Centella asiatica

Centella asiatica

Centella asiatica (Centella asiatica L., 1879) is a herbaceous species belonging to the Apiaceae family.

Systematics –
From the systematic point of view it belongs to the Eukaryota Domain, Kingdom Plantae, Subarign Tracheobionta, Superdivisione Spermatophyta, Magnoliophyta Division, Magnoliopsida Class, Sottoclasse Rosidae, Order Apiales, Family Apiaceae and therefore to the Genus Centella and to the Species C. asiatica.
The terms are synonymous:
– Hydrocotyle asiatica L .;
– Trisanthus cochinchinensis Lour ..

Etymology –
The term Centella comes from the Catalan centella, in turn from the Latin spark.
The specific Asian epithet refers to the real or presumed place of origin of the Asian species of Asia.

Geographic Distribution and Habitat –
Centella asiatica is a medicinal plant native to the Indian subcontinent, Southeast Asia and the wetlands of the southeastern United States. The plant is widespread and spontaneous in the East and in particular in China, India, Indonesia; in southern Africa and Madagascar. It is also widespread in some areas of Australia.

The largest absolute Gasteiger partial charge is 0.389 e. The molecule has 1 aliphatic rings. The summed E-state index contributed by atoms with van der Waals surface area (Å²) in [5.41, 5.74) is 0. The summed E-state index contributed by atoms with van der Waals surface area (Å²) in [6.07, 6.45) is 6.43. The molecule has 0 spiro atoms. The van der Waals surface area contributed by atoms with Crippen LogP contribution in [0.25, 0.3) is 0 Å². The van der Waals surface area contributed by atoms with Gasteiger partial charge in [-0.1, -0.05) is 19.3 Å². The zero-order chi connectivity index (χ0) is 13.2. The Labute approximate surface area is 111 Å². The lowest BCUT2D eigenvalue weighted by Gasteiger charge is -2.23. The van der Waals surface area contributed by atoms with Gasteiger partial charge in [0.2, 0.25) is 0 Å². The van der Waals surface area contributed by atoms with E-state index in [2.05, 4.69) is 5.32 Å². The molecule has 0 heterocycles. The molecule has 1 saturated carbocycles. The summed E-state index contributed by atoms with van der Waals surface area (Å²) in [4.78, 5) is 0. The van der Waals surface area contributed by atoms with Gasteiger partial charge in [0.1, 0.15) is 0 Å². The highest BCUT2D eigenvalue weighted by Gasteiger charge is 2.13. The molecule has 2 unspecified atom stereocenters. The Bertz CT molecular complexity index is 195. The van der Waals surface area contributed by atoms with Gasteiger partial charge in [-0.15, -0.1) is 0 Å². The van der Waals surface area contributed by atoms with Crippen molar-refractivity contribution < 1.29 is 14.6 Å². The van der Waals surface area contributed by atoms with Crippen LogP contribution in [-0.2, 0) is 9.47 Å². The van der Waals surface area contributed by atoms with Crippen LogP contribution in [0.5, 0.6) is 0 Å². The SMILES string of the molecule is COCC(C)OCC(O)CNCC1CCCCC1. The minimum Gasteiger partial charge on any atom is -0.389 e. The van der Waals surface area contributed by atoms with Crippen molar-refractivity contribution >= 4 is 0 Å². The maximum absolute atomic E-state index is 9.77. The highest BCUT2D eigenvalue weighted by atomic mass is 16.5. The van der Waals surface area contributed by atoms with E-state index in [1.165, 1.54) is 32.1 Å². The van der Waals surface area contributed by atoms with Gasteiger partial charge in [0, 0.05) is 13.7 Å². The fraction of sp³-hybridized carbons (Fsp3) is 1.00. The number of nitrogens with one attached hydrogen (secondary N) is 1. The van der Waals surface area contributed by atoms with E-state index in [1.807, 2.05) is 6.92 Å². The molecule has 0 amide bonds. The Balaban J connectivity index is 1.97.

Its preferential habitat is that of the temperate and tropical marshy areas of many regions of the world.

Description –
Centella is a perennial herbaceous plant with a full growth height of 5 to 15 cm.
The stems are thin, creeping stolons, green to reddish-green in color, which connect the plants together. It has rounded, green, long-stemmed apexes with a smooth consistency with webbed web veins.
The leaves are carried on pericladial petioles, of about 2 cm.
The root system consists of rhizomes that grow vertically downwards. They are creamy in color and covered with root hair.
The flowers are white or crimson, collected in small rounded clusters (umbels) close to the ground surface. Each flower is partially enclosed in two green bracts. Hermaphrodite flowers are tiny in size, less than 3mm, with five or six lobes per flower. Each flower bears five stamens and two styles.